Kavakci-Islam: Indeed, it is misogynistic. In CHP ideology, women merely serve the reproduction of the value systems that create further chasm between men and women. But, what is important here, I believe, is to note that by espousing a patriarchy-affirming and anti-woman stance — as the critics suggested — CHP women do what they always do, that is, seek refuge in the very arms of the regime that provide them with the distinction and recognition they need to "define" themselves as the "success" story of the republic, in return for their loyalty.
Al-Monitor: How would you comment the impact of the headscarf ban on today’s low labor force participation rate of women in Turkey?
Kavakci-Islam: The fact that the republican regime embraced a state patriarchy to control women's activities played a major role in low female participation in the workforce. The headscarf ban also exacerbated the plight of women. In Turkey, 70% of women wear the headscarf, and to keep them out of the public realm was a disservice to the country's economy. The state shot itself in the foot by not utilizing this large portion of the female population by integrating them into the system.
Al-Monitor: Is secular Turkey in danger?
Kavakci-Islam: Secular Turkey is not in danger. Secular fundamentalism is in danger. Embracing headscarved deputies in parliament is only an example of rectification of the convoluted form of Turkish secularism. We are now, I believe, moving toward a more citizen-friendly, Muslim-friendly, woman-friendly secularism, similar to that of the US take on separation of church and state.
Al-Monitor: How do you see MP Ruhsar Demirel’s [Nationalist Movement Party (MHP)] remarks that the state needs to be less involved in everyone’s lives?
Kavakci-Islam: We have a meddlesome state that pries into every facet of our lives. Unfortunately, this is the legacy bequeathed from CHP tradition. It will take a long time to take the state out of our lives, since it is embedded in our political culture. Yet, recent developments and looming constitutional changes give us hope. Though we must recognize that we have a long way to go.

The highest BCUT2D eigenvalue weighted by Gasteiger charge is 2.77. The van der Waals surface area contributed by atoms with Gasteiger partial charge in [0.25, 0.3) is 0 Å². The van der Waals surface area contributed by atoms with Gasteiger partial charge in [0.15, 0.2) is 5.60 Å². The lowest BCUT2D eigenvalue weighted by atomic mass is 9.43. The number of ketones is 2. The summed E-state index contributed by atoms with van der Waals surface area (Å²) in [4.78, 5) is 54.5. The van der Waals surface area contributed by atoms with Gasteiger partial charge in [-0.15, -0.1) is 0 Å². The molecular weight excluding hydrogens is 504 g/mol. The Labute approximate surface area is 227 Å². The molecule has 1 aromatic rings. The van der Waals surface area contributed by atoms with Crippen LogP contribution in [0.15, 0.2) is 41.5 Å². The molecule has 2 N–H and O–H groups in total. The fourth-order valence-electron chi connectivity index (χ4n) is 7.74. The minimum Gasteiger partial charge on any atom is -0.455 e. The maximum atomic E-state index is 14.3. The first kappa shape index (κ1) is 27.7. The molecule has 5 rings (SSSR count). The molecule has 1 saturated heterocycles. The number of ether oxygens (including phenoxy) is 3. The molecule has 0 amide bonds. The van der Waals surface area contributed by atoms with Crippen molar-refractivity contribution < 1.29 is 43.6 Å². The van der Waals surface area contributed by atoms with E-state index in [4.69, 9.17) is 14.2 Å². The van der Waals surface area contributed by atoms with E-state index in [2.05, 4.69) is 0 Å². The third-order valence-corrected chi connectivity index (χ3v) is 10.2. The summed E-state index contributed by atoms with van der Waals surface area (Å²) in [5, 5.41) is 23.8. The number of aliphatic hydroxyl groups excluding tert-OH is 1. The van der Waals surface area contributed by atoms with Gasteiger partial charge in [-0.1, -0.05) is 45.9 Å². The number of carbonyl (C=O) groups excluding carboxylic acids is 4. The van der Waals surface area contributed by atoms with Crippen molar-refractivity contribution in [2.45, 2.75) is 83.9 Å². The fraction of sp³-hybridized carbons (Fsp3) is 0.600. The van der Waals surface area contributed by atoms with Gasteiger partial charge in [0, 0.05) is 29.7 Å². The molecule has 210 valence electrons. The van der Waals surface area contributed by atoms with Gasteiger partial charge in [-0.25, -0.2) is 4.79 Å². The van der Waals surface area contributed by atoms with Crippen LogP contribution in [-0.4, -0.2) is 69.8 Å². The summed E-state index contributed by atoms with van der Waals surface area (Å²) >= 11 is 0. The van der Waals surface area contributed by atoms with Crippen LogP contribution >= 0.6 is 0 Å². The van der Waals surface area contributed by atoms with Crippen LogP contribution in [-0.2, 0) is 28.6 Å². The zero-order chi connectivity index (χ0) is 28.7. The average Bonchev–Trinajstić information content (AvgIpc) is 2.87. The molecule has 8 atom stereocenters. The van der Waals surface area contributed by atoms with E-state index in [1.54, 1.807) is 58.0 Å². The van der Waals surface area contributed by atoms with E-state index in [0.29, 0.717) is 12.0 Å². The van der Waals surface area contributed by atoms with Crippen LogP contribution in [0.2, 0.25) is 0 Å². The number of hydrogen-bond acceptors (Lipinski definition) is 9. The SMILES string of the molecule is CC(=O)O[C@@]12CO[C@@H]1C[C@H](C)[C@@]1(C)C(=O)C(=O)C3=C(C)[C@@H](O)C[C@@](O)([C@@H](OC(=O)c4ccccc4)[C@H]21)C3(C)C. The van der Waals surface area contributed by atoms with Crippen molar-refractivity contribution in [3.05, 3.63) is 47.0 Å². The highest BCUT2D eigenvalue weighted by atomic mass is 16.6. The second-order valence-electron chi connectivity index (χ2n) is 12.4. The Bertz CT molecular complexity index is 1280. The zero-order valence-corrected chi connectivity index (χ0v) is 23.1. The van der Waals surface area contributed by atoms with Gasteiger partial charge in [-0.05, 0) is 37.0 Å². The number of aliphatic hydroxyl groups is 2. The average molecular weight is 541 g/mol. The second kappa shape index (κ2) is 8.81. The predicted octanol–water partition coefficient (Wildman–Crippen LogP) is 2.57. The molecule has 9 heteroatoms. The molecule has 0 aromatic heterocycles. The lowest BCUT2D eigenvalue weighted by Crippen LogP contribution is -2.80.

Headscarved women were only one part of the population with demands of change. The needs met of other groups must follow suit in the discourse of change.
Al-Monitor: In that light, a final and important question. As someone who has been the victim of oppression and violation of fundamental human rights, would you equally and ardently defend the freedom of the lifestyles of secular parts of the population, who obviously share values different from yours?
Kavakci-Islam: Indeed. What they have done to us, I am not going to promote we do to them. Everyone deserves to live with human dignity. I cannot take that for granted.
On that note, after hearing Kavakci-Islam's view, it is worth remembering that Turkey’s society has always been multifaceted, so not all secularists are necessarily CHP supporters, or support all of its policies. Nor do all pious Muslims in Turkey support the Justice and Development Party, or every action of its leadership.
Acknowledging, as Kavakci-Islam claims, the right for each person to live according to his or her choices — regardless of our personal approvals and without state interventions — is a fundamental need for Turkey. This is a key lesson that the religious conservatives who are now in power also need to be reminded of.